Following a full day of productive talks, Kohn then attended a dinner and met with the Israeli Ambassador to Argentina Dorit Shavit.
On July 17, Kohn attended the annual commemoration ceremony along with tens of thousands of others at the site of the AMIA building with a moment of silence at 9:53 a.m. local time, marking the exact moment of the explosion.
Among those represented and in attendance, it was an absence that was most notable. For the first time in the 21 years since the bombing, shamefully, there were no members of the government at the commemoration, nor where there any officials from the Buenos Aires’ governor’s office.
Those who were present at the commemoration included Shavit, U.S. Ambassador to Argentina Noah Mamet, President of Latin American Jewish Congress Jack Terpins, World Jewish Congress CEO Robert Singer and several Argentinian congressmen.
The huge crowds, filling the streets around the site, were spurred by the death of the AMIA special prosecutor Alberto Nisman, just one day before he was set to formally testify in the Argentine congress against Argentine President Cristina Fernández de Kirchner and Foreign Minister Héctor Timerman. Nisman would have alleged they offered Iran impunity before jointly creating the “Commission of Truth,” designed to find those responsible for the attack.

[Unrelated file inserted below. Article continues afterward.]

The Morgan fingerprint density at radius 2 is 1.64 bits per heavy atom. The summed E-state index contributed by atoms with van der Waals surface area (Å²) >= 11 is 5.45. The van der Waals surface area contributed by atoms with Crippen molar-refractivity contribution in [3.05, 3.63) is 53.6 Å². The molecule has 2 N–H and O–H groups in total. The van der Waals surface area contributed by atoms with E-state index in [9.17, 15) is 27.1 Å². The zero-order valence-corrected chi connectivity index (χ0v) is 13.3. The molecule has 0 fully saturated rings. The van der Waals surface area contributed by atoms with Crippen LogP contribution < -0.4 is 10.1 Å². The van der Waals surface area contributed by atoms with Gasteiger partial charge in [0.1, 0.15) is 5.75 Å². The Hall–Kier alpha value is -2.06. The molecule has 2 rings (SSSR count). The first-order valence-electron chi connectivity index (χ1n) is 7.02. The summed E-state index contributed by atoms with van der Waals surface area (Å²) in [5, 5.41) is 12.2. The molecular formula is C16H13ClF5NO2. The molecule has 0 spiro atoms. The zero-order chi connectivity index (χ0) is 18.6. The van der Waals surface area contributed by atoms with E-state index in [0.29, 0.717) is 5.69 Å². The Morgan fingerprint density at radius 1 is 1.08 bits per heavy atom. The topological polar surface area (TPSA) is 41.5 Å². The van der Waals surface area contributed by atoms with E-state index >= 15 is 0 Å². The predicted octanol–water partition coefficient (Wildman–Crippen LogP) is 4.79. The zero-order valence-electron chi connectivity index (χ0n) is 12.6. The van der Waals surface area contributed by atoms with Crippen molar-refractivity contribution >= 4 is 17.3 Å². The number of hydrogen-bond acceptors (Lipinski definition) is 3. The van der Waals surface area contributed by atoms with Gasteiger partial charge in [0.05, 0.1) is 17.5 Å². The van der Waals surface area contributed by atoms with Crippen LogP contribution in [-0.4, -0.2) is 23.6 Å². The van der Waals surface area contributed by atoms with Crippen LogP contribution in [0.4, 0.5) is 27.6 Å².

The most dramatic moment of the morning came from a very short and very clear message delivered by Lara Nisman, Alberto’s oldest daughter, pleading to the crowd: "Help me to find out the truth, help me against those who are insulting my father. My father can’t defend himself. Please help me and my sister."
“In the 21 years since the worst terror attack in the history of South America, it’s amazing how we’re still sorting through the lies and deception of this case,” B’nai B’rith International President Allan J. Jacobs said. “Alberto Nisman’s death was a huge blow to the procurement of justice and only added another murky layer to this seemingly never-ending story. But we will fight on, vowing to never forget the victims and committing ourselves to ultimately shining a light on the truth of this horrific crime.”